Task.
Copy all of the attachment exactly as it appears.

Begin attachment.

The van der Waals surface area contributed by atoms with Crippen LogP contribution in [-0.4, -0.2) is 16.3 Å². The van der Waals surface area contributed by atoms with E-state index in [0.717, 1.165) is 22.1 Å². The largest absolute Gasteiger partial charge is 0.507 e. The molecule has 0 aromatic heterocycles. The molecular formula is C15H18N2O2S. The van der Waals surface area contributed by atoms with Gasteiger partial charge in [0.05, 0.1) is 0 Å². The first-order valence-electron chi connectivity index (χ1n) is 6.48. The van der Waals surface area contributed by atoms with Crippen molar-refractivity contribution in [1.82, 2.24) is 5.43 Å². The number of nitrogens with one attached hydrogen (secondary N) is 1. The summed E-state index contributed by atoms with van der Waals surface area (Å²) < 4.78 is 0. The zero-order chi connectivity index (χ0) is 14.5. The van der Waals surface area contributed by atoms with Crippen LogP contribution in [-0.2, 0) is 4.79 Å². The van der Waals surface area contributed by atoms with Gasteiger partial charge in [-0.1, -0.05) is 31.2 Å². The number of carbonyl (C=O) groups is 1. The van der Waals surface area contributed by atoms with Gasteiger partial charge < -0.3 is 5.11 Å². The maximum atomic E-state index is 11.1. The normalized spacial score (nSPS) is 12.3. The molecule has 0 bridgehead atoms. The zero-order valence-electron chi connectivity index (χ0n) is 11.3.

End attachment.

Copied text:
The van der Waals surface area contributed by atoms with Crippen LogP contribution in [-0.4, -0.2) is 16.3 Å². The van der Waals surface area contributed by atoms with E-state index in [0.717, 1.165) is 22.1 Å². The largest absolute Gasteiger partial charge is 0.507 e. The molecule has 0 aromatic heterocycles. The molecular formula is C15H18N2O2S. The van der Waals surface area contributed by atoms with Gasteiger partial charge in [0.05, 0.1) is 0 Å². The first-order valence-electron chi connectivity index (χ1n) is 6.48. The van der Waals surface area contributed by atoms with Crippen molar-refractivity contribution in [1.82, 2.24) is 5.43 Å². The number of nitrogens with one attached hydrogen (secondary N) is 1. The summed E-state index contributed by atoms with van der Waals surface area (Å²) < 4.78 is 0. The zero-order chi connectivity index (χ0) is 14.5. The van der Waals surface area contributed by atoms with Crippen LogP contribution in [-0.2, 0) is 4.79 Å². The van der Waals surface area contributed by atoms with Gasteiger partial charge in [-0.1, -0.05) is 31.2 Å². The number of carbonyl (C=O) groups is 1. The van der Waals surface area contributed by atoms with Gasteiger partial charge < -0.3 is 5.11 Å². The maximum atomic E-state index is 11.1. The normalized spacial score (nSPS) is 12.3. The molecule has 0 bridgehead atoms. The zero-order valence-electron chi connectivity index (χ0n) is 11.3.